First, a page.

• The coupling is initially set at unity coupling (β = 1) but can be changed by clicking on the buttons in the lower left hand corner. After clicking on a button, mouse off the button (but still over the animation) to see the action. The resonator is coupled to the waves in the waveguide via a small hole that connects the two. The coupling strength is controlled by the diameter of the hole.
  • The sound can be toggled off and on by clicking on the button at the top right of the animation. The animation must be restarted (by clicking on the animation) after the sound is restored to hear sound again.

2. The animation - acoustical waveguide excitation of resonator with circulator

Fig. 35. See the paragraph just above for a description of the animation.

3.Discussion of animation

  • As with the earlier animation, a short sinusoidal burst of waves is launched down the waveguide towards the resonator. These waves are called the "incident" waves.
  • The incident waves propagate to the resonator where they excite the resonator.
  • The interaction of resonator and adjacent waveguide can be described as
    • Initially in most cases, most of the incident waves reflect off the entrance of the resonator. We called these initially reflected waves the "simply" reflected waves.
    • As the resonator becomes excited, it radiates additional waves down the attached waveguide.
    • If the incident wave's frequency matches the resonant frequency of the resonator, the simply reflected wave and radiated wave are phased to partially or totally cancel each other, depending on the coupling strength of the resonator to the waveguide.
  • At "undercoupling" (β < 1), the radiated wave is smaller in amplitude than the simply reflected wave and so only partially cancels the reflected wave. The total negatively propagating wave is smaller than the incident wave, meaning that some of the power of the incident wave is absorbed by the resonator.
  • At "unity coupling" (β = 1), the radiated wave equals the simply reflected wave in magnitude and completely cancels the simply reflected wave so that the amplitude of the negative-going wave is zero. In this state, the resonator absorbs all the power of the incident wave. This power is absorbed by the internal losses of the resonator itself. At this coupling strength, the amplitude of the wave field inside the resonator is the largest possible with the given power of the incident wave and a given resonator Q0, consistent with the graph in Fig. 31 of the previous posting.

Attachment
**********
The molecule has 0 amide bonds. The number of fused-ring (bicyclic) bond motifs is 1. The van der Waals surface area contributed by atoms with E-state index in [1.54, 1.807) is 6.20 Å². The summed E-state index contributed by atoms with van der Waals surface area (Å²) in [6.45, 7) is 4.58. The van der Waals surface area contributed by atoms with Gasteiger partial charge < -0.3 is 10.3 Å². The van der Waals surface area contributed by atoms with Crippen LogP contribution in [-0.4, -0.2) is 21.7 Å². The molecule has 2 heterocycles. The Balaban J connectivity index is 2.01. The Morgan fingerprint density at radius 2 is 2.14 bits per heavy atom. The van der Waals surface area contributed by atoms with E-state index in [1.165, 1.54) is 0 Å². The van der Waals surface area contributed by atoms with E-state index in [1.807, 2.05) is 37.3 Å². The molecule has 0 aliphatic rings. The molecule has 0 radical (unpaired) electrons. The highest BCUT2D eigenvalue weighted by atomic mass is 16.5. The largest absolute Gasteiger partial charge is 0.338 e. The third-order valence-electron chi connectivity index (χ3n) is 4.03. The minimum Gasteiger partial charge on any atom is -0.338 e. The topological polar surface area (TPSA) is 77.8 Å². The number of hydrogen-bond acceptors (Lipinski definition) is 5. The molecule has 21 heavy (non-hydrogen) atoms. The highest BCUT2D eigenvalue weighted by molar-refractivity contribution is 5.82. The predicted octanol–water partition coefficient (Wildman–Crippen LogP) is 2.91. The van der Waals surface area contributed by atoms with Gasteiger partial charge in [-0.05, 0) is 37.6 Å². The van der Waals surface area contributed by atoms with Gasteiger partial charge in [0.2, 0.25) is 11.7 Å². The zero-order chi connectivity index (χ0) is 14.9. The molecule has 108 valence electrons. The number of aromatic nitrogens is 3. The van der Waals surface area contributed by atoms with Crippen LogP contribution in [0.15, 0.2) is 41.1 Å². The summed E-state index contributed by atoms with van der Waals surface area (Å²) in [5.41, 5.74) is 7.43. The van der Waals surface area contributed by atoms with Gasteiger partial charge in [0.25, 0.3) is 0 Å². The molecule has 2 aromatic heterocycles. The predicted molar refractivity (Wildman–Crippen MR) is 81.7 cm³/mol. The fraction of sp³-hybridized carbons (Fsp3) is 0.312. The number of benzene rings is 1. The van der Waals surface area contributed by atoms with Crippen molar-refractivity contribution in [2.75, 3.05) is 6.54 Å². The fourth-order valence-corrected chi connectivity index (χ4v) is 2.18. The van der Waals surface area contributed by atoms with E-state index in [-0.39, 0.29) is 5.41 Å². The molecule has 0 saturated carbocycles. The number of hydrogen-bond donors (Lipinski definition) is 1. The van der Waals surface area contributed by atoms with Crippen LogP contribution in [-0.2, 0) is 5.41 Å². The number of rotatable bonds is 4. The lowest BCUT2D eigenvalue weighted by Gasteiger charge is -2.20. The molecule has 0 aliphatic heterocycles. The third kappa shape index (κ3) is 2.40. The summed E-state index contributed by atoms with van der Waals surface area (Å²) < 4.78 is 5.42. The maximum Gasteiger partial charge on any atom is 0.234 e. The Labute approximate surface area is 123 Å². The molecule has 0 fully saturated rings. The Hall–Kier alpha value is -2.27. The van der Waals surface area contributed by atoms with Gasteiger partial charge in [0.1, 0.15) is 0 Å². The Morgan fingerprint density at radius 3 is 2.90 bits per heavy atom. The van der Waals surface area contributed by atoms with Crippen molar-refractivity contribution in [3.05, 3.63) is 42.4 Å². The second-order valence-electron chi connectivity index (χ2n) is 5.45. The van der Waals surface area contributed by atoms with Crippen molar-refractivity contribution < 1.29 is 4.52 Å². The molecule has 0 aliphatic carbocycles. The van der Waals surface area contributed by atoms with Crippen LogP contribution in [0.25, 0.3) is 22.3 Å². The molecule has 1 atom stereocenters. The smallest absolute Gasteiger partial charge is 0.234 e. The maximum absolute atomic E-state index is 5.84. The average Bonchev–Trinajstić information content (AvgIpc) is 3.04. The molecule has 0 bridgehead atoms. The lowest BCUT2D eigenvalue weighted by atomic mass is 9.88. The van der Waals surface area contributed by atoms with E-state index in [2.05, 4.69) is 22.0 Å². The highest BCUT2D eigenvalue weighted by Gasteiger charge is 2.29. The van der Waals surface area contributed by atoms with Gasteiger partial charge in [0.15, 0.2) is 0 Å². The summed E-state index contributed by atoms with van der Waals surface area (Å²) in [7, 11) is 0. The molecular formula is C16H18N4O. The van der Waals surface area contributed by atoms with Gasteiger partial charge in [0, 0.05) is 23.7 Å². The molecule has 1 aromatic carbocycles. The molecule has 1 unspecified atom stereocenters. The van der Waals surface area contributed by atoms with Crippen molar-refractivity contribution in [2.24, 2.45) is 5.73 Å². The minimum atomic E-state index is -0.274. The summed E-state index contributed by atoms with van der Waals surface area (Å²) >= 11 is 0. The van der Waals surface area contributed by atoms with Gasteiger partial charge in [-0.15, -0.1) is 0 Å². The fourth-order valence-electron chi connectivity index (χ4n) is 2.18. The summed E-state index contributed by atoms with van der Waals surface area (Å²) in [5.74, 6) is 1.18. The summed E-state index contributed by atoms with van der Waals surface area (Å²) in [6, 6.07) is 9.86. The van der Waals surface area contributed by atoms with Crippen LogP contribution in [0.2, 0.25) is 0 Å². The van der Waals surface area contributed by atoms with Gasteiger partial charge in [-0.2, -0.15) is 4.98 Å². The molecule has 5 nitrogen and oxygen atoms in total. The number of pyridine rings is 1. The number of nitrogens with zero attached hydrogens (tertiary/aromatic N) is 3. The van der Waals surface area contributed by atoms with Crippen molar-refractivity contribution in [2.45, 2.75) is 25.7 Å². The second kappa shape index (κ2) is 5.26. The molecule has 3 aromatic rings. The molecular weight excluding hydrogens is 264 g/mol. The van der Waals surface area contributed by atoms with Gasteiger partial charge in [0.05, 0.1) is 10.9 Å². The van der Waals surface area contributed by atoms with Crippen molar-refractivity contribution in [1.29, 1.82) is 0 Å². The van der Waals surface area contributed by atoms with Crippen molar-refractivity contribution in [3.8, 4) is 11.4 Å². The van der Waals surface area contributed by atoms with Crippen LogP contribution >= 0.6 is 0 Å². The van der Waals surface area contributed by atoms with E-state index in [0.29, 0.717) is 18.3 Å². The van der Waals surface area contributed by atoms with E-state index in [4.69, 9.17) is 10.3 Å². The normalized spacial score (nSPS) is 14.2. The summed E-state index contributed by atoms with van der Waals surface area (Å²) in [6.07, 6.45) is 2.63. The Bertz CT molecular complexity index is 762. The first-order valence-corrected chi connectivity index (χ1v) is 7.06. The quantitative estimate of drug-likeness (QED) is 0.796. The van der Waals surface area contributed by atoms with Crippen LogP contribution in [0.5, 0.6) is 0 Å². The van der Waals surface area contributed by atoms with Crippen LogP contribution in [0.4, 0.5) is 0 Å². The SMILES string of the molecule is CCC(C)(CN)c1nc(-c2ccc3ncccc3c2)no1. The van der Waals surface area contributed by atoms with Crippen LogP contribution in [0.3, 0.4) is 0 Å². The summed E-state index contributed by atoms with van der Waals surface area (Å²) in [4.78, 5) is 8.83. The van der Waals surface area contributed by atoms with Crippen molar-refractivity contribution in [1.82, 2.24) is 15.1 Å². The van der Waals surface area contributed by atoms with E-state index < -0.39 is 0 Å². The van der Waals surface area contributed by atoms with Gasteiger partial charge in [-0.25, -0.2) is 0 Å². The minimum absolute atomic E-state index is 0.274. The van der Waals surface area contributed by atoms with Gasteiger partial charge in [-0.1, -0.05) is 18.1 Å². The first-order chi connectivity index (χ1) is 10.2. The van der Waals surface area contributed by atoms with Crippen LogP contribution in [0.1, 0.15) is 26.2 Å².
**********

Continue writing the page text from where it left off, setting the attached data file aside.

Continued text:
• With "overcoupling" (β > 1), the radiated wave is larger in amplitude that the incident wave and more than cancels the reflected wave, actually creating a total negative going wave that is opposite in sign (180 degrees phase shift) from what the simply reflected wave. Thus, the negative going wave is not zero in amplitude, and carries appreciable power away from the resonator.
        With overcoupling (a larger coupling hole), the incident wave is more strongly coupled to the internal wave field of the resonator, but the larger hole, also means that more of the resonator's internal waves are radiated back out through the coupling hole. This results is less of a build up of waves inside the resonator than was the case at unity coupling and a lowering of its loaded Q, QL.
  • With overcoupling, a lot of the incident wave amplitude washes through the resonator, making the resonator less independent and less able to recycle its energy and more like an extension of the waveguide. Consistent with this lower independence, the resonator will have a broader bandwidth, meaning that a wider range of frequencies will excite it.
  • The last effect, that of overcoupling, results in lower resonator excitation (compared with the unity coupling case). This effect has parallels in the act of pushing a child on a swing. Most people pushing a child on a swing realize that it is best not to become too tightly coupled to the swing, but to give short impulses to the swing once for each cycle. Longer pushes (stronger coupling) often slow the swing down.

4. Superposition of waves versus conservation of energy

The above discussion uses two important principles:

  • Superposition of waves and
  • Conservation of power and energy.